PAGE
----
One major issue that has emerged since the pandemic upended education nationwide is how to motivate children and keep them coming back day after day when they aren’t in the classroom, and don’t have direct contact with teachers. Those concerns are shared by parents, who say the biggest challenge of distance learning is sustaining their children’s interest and motivation to study. Parents also worry about insufficient instructional time with a teacher, and say it is hard for children to work on their own, as well as understand assignments.

Levels of dissatisfaction related to the pandemic run so deep that one in four say they are considering moving their children to a private, parochial or charter school.

Voters say schools unprepared for distance learning, although parents more positive

Just over half of parents (54%) feel that California schools in general are somewhat or very unprepared to offer distance learning, while 41% said they were prepared. That mirrors exactly the proportion of voters in general who held similar views.

However, parents are slightly more positive than voters in general about the preparedness of their local schools. About half of parents (50%) say they feel their schools are prepared to offer high-quality distance learning, compared with 40% who feel they are unprepared.

Dissatisfaction with distance learning 

Fully 75% of registered voters, including parents, say that distance learning is worse than in class instruction. Only 2% say it is better.

Views shaped by experience with distance learning last spring

A major reason parents hold such a dim view of distance learning stems from their experience with distance learning in the spring, when distance learning was sprung on districts on short notice. Just over half of parents (55%) rate their child’s experience with distance learning in the spring as “not too effective” (27%) or “not at all effective” (27%). Only 7% rate it as “very effective.”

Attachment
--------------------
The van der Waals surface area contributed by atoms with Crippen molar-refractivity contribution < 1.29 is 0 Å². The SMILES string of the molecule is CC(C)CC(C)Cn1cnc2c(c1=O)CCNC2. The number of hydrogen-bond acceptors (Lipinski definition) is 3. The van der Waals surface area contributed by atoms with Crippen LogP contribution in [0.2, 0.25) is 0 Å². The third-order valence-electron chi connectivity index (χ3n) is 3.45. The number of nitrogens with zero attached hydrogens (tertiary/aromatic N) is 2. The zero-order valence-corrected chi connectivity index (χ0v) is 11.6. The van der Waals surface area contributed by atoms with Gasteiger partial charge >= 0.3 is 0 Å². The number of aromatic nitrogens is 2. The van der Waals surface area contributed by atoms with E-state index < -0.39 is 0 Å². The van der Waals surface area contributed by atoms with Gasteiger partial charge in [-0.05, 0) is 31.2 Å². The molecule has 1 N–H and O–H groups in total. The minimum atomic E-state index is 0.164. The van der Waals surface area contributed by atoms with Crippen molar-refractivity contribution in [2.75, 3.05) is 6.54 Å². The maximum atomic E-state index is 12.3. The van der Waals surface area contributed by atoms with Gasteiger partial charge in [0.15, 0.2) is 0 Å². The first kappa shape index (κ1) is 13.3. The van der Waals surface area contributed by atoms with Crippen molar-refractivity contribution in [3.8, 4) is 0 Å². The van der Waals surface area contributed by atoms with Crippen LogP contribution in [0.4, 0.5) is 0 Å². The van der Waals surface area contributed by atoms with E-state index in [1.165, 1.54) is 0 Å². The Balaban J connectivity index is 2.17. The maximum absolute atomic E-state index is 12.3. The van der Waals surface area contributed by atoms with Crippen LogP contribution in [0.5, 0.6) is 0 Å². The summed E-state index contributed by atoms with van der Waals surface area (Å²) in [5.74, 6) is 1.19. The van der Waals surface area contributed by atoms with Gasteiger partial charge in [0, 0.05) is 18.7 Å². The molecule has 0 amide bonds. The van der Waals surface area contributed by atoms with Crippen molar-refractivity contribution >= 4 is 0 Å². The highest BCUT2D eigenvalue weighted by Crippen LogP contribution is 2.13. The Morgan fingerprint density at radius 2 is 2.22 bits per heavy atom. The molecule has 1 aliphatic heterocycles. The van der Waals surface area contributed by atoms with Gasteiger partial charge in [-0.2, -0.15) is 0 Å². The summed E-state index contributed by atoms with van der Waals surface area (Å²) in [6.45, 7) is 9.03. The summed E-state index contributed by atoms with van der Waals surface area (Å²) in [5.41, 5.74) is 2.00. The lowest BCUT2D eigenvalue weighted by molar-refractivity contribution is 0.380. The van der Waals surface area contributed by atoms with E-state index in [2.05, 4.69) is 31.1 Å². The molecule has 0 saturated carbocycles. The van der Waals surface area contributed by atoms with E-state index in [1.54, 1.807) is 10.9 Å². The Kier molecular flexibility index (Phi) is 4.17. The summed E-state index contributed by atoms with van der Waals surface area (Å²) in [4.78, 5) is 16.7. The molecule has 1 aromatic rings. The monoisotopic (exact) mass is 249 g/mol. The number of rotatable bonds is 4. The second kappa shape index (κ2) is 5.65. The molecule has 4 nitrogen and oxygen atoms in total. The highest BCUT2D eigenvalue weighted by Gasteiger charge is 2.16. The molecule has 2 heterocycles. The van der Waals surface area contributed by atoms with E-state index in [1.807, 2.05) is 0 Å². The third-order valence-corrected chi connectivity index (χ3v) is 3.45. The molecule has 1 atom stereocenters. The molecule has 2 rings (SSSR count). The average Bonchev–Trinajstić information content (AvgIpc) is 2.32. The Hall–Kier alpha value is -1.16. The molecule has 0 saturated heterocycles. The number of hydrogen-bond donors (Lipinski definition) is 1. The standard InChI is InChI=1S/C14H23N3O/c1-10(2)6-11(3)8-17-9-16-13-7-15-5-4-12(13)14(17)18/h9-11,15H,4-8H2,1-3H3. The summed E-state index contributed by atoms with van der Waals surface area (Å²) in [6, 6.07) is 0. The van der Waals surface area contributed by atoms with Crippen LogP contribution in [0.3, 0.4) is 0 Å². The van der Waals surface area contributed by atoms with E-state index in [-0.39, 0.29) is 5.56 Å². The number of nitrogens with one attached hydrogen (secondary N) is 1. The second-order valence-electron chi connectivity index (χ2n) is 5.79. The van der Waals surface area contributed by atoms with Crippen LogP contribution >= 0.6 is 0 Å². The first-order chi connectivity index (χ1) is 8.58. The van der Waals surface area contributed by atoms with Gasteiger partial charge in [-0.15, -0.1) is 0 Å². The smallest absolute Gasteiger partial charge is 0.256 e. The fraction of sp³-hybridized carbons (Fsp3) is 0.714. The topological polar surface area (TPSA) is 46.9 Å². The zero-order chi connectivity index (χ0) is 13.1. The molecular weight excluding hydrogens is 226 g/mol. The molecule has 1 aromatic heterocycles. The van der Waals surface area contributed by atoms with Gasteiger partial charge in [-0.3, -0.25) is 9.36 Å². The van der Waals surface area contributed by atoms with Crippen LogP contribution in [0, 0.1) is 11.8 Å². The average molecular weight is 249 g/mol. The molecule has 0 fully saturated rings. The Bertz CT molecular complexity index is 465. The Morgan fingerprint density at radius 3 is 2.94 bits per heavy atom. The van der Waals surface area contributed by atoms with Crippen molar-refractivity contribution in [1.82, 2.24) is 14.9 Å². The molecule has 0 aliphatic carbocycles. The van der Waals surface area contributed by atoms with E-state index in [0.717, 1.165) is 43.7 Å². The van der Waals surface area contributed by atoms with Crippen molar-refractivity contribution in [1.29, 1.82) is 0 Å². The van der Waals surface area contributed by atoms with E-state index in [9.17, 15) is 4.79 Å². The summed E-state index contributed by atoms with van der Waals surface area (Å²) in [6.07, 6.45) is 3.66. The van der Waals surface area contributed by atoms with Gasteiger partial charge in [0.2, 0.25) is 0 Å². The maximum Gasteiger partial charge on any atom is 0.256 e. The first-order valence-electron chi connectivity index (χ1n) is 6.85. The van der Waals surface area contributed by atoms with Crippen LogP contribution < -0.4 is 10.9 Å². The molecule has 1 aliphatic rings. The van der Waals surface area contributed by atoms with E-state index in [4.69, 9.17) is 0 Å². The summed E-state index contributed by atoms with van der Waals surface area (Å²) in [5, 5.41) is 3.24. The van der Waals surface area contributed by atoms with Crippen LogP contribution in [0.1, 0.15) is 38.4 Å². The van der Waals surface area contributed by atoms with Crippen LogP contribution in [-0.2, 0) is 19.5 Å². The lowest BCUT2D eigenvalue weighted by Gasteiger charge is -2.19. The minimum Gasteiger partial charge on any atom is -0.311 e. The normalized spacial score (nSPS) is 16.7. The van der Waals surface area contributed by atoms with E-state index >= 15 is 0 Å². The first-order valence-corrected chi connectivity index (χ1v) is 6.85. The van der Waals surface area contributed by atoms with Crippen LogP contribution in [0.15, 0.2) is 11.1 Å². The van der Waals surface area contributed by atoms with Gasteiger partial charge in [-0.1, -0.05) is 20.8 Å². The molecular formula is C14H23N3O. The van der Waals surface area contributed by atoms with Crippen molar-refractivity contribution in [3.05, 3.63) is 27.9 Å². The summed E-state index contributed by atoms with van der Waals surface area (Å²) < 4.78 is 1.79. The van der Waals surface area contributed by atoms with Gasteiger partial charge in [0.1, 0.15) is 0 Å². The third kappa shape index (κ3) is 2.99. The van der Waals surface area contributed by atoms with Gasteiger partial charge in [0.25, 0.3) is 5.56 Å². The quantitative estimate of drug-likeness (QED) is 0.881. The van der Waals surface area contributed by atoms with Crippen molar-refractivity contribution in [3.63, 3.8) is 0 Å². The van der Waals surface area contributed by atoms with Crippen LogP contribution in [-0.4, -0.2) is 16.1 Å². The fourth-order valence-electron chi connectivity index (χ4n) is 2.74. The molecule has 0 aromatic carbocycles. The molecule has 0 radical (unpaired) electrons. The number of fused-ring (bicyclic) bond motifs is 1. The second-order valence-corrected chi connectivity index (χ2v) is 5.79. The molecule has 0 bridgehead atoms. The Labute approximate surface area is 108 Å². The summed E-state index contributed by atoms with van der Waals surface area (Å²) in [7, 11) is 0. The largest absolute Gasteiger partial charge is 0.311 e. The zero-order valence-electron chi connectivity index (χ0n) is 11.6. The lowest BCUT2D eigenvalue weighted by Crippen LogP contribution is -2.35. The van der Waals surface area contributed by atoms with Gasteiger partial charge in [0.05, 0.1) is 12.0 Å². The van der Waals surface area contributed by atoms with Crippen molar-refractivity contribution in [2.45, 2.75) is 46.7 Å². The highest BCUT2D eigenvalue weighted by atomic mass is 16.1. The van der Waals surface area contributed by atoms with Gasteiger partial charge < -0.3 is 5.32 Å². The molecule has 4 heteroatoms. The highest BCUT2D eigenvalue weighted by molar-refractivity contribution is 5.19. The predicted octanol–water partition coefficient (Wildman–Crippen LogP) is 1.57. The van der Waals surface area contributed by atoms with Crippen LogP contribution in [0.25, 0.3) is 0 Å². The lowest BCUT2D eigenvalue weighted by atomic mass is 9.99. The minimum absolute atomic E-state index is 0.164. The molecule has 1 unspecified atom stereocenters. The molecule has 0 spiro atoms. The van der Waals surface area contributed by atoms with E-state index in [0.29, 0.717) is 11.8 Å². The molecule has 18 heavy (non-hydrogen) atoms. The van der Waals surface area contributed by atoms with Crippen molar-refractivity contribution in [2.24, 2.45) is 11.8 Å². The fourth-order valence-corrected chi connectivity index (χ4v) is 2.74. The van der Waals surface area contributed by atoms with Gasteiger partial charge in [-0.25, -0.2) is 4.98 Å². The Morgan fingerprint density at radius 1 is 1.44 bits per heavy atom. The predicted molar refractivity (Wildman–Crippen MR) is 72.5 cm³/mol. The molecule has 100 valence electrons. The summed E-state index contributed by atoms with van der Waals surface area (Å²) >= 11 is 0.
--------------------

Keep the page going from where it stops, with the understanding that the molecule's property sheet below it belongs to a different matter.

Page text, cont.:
In fact, one third of parents couldn’t cite anything positive about their experience with distance learning in the spring.

When asked to rate what went really well, 7% cite excellent teaching. Another 7% cite having a safe and comfortable environment to access instruction. A similarly small percentage of parents (7%) say teachers and staff staying in close touch with parents was a positive aspect of distance learning.

Challenges managing distance learning

As they brace for most children being at home this fall, the majority of parents say it will be difficult for them to manage distance learning for their child this year. Well over half (58%) say it will be difficult, while 39% say it will be easy.

Over 70% worry about learning loss for all or most children, as well as the lack of social interaction with other children. Their greatest concern (80%) is the impact of learning loss on vulnerable children, including those experiencing hunger, homelessness or upheaval at home.

The Biggest Challenge Is …

Focusing. Many times, my granddaughter come to my room to have a conversation. I ask her, “Are you on break?” and she replies, “No.” — Anita Flemington, Pasadena Unified. 

My child is older, so it’s not a matter of “managing” school, but rather holding the attention of a 14-year old who has excelled in school all through high school, and now has little interest in it. — Jennifer Pointer, Capistrano Unified.